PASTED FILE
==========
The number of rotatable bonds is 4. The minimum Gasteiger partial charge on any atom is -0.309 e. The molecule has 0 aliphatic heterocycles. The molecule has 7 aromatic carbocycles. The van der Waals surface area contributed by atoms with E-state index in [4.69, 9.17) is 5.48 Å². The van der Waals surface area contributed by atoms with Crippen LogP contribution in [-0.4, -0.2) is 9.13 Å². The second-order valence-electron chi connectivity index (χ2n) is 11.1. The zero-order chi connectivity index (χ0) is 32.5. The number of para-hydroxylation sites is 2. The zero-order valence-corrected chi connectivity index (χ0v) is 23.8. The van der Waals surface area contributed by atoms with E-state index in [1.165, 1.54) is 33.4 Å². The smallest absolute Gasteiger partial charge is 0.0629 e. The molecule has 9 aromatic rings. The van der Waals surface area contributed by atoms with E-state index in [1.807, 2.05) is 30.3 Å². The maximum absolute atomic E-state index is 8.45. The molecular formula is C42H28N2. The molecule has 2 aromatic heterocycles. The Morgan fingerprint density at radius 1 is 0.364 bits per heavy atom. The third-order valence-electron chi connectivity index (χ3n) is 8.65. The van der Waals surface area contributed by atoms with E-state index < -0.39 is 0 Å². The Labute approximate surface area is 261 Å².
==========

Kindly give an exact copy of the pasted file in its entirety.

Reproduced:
The number of rotatable bonds is 4. The minimum Gasteiger partial charge on any atom is -0.309 e. The molecule has 0 aliphatic heterocycles. The molecule has 7 aromatic carbocycles. The van der Waals surface area contributed by atoms with E-state index in [4.69, 9.17) is 5.48 Å². The van der Waals surface area contributed by atoms with Crippen LogP contribution in [-0.4, -0.2) is 9.13 Å². The second-order valence-electron chi connectivity index (χ2n) is 11.1. The zero-order chi connectivity index (χ0) is 32.5. The number of para-hydroxylation sites is 2. The zero-order valence-corrected chi connectivity index (χ0v) is 23.8. The van der Waals surface area contributed by atoms with E-state index in [1.165, 1.54) is 33.4 Å². The smallest absolute Gasteiger partial charge is 0.0629 e. The molecule has 9 aromatic rings. The van der Waals surface area contributed by atoms with E-state index in [1.807, 2.05) is 30.3 Å². The maximum absolute atomic E-state index is 8.45. The molecular formula is C42H28N2. The molecule has 2 aromatic heterocycles. The Morgan fingerprint density at radius 1 is 0.364 bits per heavy atom. The third-order valence-electron chi connectivity index (χ3n) is 8.65. The van der Waals surface area contributed by atoms with E-state index < -0.39 is 0 Å². The Labute approximate surface area is 261 Å².